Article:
The Symbol of our Church

The Flaming Chalice is the symbol of Unitarian Universalism.  Some form of a flame in a chalice cup is lit at the beginning of most Unitarian Universalist worship services.  Inspired by Jan Hus, a religious leader in the late fourteenth century. the symbolic flaming chalice was designed in 1941 by an Austrian artist, Hans Deutsch, as a logo for the Unitarian Service Committee.  Deutsch's chalice provided a symbolic light of hope guiding the paths of Eastern European refuges fleeing the gathering Nazi threat. The original design, with a wide flat cup on a long stem and the flame rising above, was meant to echo the shape of the Christian cross.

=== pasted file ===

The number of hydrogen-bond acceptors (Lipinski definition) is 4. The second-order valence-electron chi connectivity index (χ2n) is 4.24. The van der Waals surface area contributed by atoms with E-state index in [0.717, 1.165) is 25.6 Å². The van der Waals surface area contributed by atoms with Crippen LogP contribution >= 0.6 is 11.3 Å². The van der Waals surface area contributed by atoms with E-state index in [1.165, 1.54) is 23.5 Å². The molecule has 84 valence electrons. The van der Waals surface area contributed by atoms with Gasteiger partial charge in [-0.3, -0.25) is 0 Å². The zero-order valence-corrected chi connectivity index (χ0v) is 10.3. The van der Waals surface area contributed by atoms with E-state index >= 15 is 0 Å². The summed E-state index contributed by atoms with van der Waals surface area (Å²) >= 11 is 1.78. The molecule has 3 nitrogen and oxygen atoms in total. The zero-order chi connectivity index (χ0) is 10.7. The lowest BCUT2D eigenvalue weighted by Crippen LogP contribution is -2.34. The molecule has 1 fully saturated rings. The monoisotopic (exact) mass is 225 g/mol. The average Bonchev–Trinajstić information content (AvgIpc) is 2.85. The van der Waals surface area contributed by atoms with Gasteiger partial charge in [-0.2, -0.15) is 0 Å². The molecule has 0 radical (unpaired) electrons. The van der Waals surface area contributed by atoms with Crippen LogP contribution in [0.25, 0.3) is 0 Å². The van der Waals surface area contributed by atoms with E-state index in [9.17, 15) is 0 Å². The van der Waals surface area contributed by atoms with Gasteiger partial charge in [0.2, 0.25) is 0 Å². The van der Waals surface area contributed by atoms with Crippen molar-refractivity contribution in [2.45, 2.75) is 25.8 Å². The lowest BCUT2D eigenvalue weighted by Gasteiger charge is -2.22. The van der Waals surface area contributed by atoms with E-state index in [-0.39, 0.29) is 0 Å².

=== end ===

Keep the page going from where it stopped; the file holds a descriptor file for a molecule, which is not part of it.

When the American Unitarian Association and the Universalist Church of America merged in 1961, the flaming chalice design was adopted as the symbol of the newly-formed Unitarian Universalist Association. Two overlapping circles surrounding the cup and flame were added to represent the combined dual heritage of Unitarians and Universalists.

Detailed History of the Flaming Chalice

Various Designs of the Chalice